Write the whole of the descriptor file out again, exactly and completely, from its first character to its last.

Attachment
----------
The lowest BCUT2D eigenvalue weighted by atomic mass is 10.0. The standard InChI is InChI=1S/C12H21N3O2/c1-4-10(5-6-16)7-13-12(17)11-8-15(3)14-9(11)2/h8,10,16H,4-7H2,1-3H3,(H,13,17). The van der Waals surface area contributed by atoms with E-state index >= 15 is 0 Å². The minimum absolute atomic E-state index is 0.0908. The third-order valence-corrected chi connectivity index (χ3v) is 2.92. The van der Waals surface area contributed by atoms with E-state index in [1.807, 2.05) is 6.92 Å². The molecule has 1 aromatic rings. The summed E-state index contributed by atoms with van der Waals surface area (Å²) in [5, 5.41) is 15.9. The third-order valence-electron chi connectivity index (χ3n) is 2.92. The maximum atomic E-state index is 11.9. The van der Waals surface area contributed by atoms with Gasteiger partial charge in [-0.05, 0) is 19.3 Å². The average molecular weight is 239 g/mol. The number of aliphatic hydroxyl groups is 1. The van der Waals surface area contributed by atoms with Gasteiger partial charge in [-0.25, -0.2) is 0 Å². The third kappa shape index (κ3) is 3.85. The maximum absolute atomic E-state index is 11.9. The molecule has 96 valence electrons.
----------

The lowest BCUT2D eigenvalue weighted by atomic mass is 10.0. The standard InChI is InChI=1S/C12H21N3O2/c1-4-10(5-6-16)7-13-12(17)11-8-15(3)14-9(11)2/h8,10,16H,4-7H2,1-3H3,(H,13,17). The van der Waals surface area contributed by atoms with E-state index >= 15 is 0 Å². The minimum absolute atomic E-state index is 0.0908. The third-order valence-corrected chi connectivity index (χ3v) is 2.92. The van der Waals surface area contributed by atoms with E-state index in [1.807, 2.05) is 6.92 Å². The molecule has 1 aromatic rings. The summed E-state index contributed by atoms with van der Waals surface area (Å²) in [5, 5.41) is 15.9. The third-order valence-electron chi connectivity index (χ3n) is 2.92. The maximum atomic E-state index is 11.9. The van der Waals surface area contributed by atoms with Gasteiger partial charge in [-0.05, 0) is 19.3 Å². The average molecular weight is 239 g/mol. The number of aliphatic hydroxyl groups is 1. The van der Waals surface area contributed by atoms with Gasteiger partial charge in [-0.25, -0.2) is 0 Å². The third kappa shape index (κ3) is 3.85. The maximum absolute atomic E-state index is 11.9. The molecule has 96 valence electrons.